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A welder carries a "D-pillar" structural component for a new Sprinter van at the Mercedes-Benz Vans manufacturing campus in North Charleston. The German company recently pulled U.S. advertisements that said its vans are "Made in the USA" after a consumer watchdog group questioned the claims. File/Wade Spees/Staff

Even in the hyped-up world of advertising, the truth can sometimes get stretched a little too far.

Such was the case with a marketing campaign spotlighting last fall's opening of the Mercedes-Benz Vans plant in North Charleston. The German vehicle maker wanted to tell consumers its Sprinter commercial vans are now being made in America.

Trouble is, most of them are still being imported from Germany.

Mercedes-Benz recently pulled advertisements that say its new Sprinter vans are "Built in the USA" after a consumer watchdog group questioned the claims and threatened to file a complaint with the Federal Trade Commission.

The group, Truth in Advertising, called the $16 million marketing campaign "deceptive," adding an investigation shows 90 percent of Sprinters being sold in the U.S. are still being imported from Germany instead of being built from scratch at the manufacturer's North Charleston campus.

"Mercedes-Benz engineered an entire marketing campaign on the false premise that its Sprinter van was built in the USA," said Bonnie Patten, executive director of the nonprofit Truth in Advertising.

Patten said "there's no question consumers were misled by the automaker's deceptive advertising."

Mercedes-Benz Vans, in a statement, said it would modify its ad campaign to focus instead on the 1,300 jobs that will be created at the $500 million North Charleston plant.

Mercedes-Benz Vans "is proud of its investments in the United States and has addressed the concerns raised by Truth in Advertising by modifying the content of some of its marketing material," the vehicle maker said.

Truth in Advertising examined vehicle identification numbers for a sampling of 2,390 new Sprinter vans on sale at Mercedes-Benz dealerships. That investigation showed the vast majority of 2019 models are being imported from Germany as partially assembled vehicles that are then put together in North Charleston.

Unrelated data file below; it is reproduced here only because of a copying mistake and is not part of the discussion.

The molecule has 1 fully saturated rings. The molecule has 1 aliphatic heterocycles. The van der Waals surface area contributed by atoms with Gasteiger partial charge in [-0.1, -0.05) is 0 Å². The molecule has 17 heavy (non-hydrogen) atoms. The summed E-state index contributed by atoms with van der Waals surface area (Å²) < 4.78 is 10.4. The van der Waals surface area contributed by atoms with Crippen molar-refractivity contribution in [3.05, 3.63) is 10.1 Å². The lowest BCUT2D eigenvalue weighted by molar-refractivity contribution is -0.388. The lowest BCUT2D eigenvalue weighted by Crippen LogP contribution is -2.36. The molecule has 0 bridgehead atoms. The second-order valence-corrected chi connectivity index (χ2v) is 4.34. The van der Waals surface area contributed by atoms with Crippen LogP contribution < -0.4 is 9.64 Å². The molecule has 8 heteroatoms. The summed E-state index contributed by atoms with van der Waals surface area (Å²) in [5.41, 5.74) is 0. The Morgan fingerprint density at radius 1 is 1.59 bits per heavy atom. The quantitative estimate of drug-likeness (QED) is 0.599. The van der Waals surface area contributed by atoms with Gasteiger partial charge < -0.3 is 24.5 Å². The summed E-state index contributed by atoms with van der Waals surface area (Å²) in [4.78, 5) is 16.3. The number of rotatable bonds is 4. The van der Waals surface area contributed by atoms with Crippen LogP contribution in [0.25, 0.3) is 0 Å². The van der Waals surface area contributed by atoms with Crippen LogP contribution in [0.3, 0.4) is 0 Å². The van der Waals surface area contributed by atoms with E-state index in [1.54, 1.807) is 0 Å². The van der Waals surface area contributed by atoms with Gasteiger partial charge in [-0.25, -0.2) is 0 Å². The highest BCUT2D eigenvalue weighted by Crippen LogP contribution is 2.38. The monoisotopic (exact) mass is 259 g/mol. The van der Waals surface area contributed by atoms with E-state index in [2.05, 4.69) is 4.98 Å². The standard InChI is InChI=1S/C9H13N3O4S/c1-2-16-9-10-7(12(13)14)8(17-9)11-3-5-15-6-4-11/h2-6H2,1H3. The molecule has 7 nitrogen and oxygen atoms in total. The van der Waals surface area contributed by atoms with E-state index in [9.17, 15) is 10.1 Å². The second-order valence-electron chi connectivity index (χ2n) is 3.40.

Only about 10 percent of the vans were built entirely in the Lowcountry, and those vehicles "contain significant non-U.S. components," the consumer group said.

A Mercedes-Benz Vans spokeswoman declined to say how many vehicles are built in North Charleston compared to the number that are being imported and reassembled.

"We can’t share publicly any specific production numbers, but we are advancing along in our ramp up and along the target lines that we have established," spokeswoman Alyssa Bean said during a recent news conference.

She said the goal is to build all Sprinters in North Charleston by the end of 2020.

A State Ports Authority spokeswoman said the agency does not specifically track the number of partially assembled vans Mercedes-Benz imports through the Port of Charleston.

Mercedes-Benz Vans trails only Ford in U.S. cargo van sales, with consumers buying a record 29,786 Sprinters last year. More than 5,600 Sprinters have been sold during the first quarter of this year.

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Truth in Advertising said some consumers might have bought Sprinters because they mistakenly believed the vans are U.S. made, adding surveys show consumers have a preference for American-made products.

The consumer group sent a letter to Mercedes-Benz Vans on March 22 threatening to file a complaint with the FTC if the "Made in the USA" ads weren't removed. Mercedes-Benz Vans responded a week later, telling the group it would stop using the ads.

The van maker's "intent has and will be to comply with all regulations controlling the content of its marketing material," John Padgett, a lawyer for Mercedes-Benz Vans, told the consumer group in a March 29 letter.

False "Made in the USA" claims are a growing concern for government regulators, with FTC chairman Joe Simons telling a Senate subcommittee last year that the agency gets "hundreds of complaints a year." 

Rohit Chopra, an FTC commissioner, said in a statement last fall that sellers gain an unfair advantage when they falsely market a product as American made.

"Every firm needs to understand that products labeled 'Made in USA' should be made in the USA, and that fake branding will come with real consequences," Chopra said.

The independent Truth in Advertising group was founded in 2012 in  to protect consumers from false and misleading marketing.

Mercedes-Benz Vans took over the former Western Star truck factory in North Charleston in 2007 to reassemble vans made in Germany and shipped in pieces through the Port of Charleston. The company last year completed a $500 million makeover and expansion at the plant, where it plans to eventually produce all Sprinters for the U.S. and Canadian market.

Reach David Wren at 843-937-5550 or on Twitter at @David_Wren_